Travelling always makes me quiver. There is something profoundly existentially unsettling in moving across borders.
So as I am perusing the book shelves at the airport, I am naturally attracted to a book with familiarity. But it is not just familiarity, it is an empathy with the writing of the author that I am attracted to.
Eva Hoffman’s The Secret was a book I had never even heard about. Whenever I am in a bookshop I always look for her work, usually finding only copies of books I already have. So this came as a surprise.
I am still reading through it from the hotel room and have deduced already some of the plot. But is that a problem? It is not the story that holds me, it is the manner of its telling.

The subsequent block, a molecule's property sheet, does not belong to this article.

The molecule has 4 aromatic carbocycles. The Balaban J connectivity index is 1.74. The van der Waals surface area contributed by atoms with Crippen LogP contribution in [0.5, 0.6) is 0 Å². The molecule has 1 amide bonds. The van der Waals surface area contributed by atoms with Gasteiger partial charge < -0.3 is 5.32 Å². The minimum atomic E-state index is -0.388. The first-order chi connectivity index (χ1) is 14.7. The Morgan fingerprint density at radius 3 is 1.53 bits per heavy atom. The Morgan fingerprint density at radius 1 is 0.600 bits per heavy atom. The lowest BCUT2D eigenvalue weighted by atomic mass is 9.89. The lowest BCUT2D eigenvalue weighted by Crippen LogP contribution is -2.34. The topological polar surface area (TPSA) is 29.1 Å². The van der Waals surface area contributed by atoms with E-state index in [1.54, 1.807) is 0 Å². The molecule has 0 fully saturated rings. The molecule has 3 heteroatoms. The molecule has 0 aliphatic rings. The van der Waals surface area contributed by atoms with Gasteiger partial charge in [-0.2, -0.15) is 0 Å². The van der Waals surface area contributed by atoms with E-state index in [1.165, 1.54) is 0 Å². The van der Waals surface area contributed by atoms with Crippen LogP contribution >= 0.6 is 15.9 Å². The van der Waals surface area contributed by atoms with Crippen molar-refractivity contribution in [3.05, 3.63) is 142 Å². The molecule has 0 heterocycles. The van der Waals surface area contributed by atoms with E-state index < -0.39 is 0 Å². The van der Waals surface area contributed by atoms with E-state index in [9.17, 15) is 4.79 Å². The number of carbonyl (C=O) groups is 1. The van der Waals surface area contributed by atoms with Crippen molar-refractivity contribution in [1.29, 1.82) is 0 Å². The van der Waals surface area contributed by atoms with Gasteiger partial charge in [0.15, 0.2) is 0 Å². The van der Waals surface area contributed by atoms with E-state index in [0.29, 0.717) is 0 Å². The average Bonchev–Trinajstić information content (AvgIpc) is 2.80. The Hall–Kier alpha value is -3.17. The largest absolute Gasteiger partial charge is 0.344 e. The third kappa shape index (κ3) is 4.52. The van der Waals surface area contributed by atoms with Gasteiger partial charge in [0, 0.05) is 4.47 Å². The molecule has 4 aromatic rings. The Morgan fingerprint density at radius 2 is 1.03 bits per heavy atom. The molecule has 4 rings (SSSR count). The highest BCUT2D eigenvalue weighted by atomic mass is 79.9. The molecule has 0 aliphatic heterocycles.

Eva Hoffman’s stories generate organically from a deep sense of personal history. The narrative she follows forms points of collision – where real and imagined histories coincide with her story. It is this depth, this layering, that makes her writing so compelling.
Again, I return to the primacy of narrative. Without the story, we have nothing to say. When we meet someone, we tell them our story (about our life, work, family) so that they can come to some knowledge of "us". What is your story? Can you tell it well? I think there is a secret to storytelling and it has something to do with authenticity. More to come on this!